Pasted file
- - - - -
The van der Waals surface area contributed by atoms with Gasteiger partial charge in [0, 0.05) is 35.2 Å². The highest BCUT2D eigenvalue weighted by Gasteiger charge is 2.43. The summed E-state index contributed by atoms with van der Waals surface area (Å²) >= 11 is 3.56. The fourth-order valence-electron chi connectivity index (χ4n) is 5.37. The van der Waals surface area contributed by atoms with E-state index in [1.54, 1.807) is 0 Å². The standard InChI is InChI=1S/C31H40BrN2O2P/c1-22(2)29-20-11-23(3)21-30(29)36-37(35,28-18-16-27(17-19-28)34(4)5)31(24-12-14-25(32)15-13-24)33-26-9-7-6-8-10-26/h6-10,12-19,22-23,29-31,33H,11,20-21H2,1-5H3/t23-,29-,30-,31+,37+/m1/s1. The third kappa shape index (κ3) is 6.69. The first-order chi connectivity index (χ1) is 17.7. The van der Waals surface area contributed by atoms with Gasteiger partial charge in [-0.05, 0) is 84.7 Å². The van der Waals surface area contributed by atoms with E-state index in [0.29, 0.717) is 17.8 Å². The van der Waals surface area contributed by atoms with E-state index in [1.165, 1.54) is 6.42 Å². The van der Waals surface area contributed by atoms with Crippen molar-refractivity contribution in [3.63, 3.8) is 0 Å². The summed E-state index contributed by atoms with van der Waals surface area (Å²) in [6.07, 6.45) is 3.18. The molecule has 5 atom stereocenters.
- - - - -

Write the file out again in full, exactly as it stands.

The van der Waals surface area contributed by atoms with Gasteiger partial charge in [0, 0.05) is 35.2 Å². The highest BCUT2D eigenvalue weighted by Gasteiger charge is 2.43. The summed E-state index contributed by atoms with van der Waals surface area (Å²) >= 11 is 3.56. The fourth-order valence-electron chi connectivity index (χ4n) is 5.37. The van der Waals surface area contributed by atoms with E-state index in [1.54, 1.807) is 0 Å². The standard InChI is InChI=1S/C31H40BrN2O2P/c1-22(2)29-20-11-23(3)21-30(29)36-37(35,28-18-16-27(17-19-28)34(4)5)31(24-12-14-25(32)15-13-24)33-26-9-7-6-8-10-26/h6-10,12-19,22-23,29-31,33H,11,20-21H2,1-5H3/t23-,29-,30-,31+,37+/m1/s1. The third kappa shape index (κ3) is 6.69. The first-order chi connectivity index (χ1) is 17.7. The van der Waals surface area contributed by atoms with Gasteiger partial charge in [-0.05, 0) is 84.7 Å². The van der Waals surface area contributed by atoms with E-state index in [0.29, 0.717) is 17.8 Å². The van der Waals surface area contributed by atoms with E-state index in [1.165, 1.54) is 6.42 Å². The van der Waals surface area contributed by atoms with Crippen molar-refractivity contribution in [3.63, 3.8) is 0 Å². The summed E-state index contributed by atoms with van der Waals surface area (Å²) in [6.07, 6.45) is 3.18. The molecule has 5 atom stereocenters.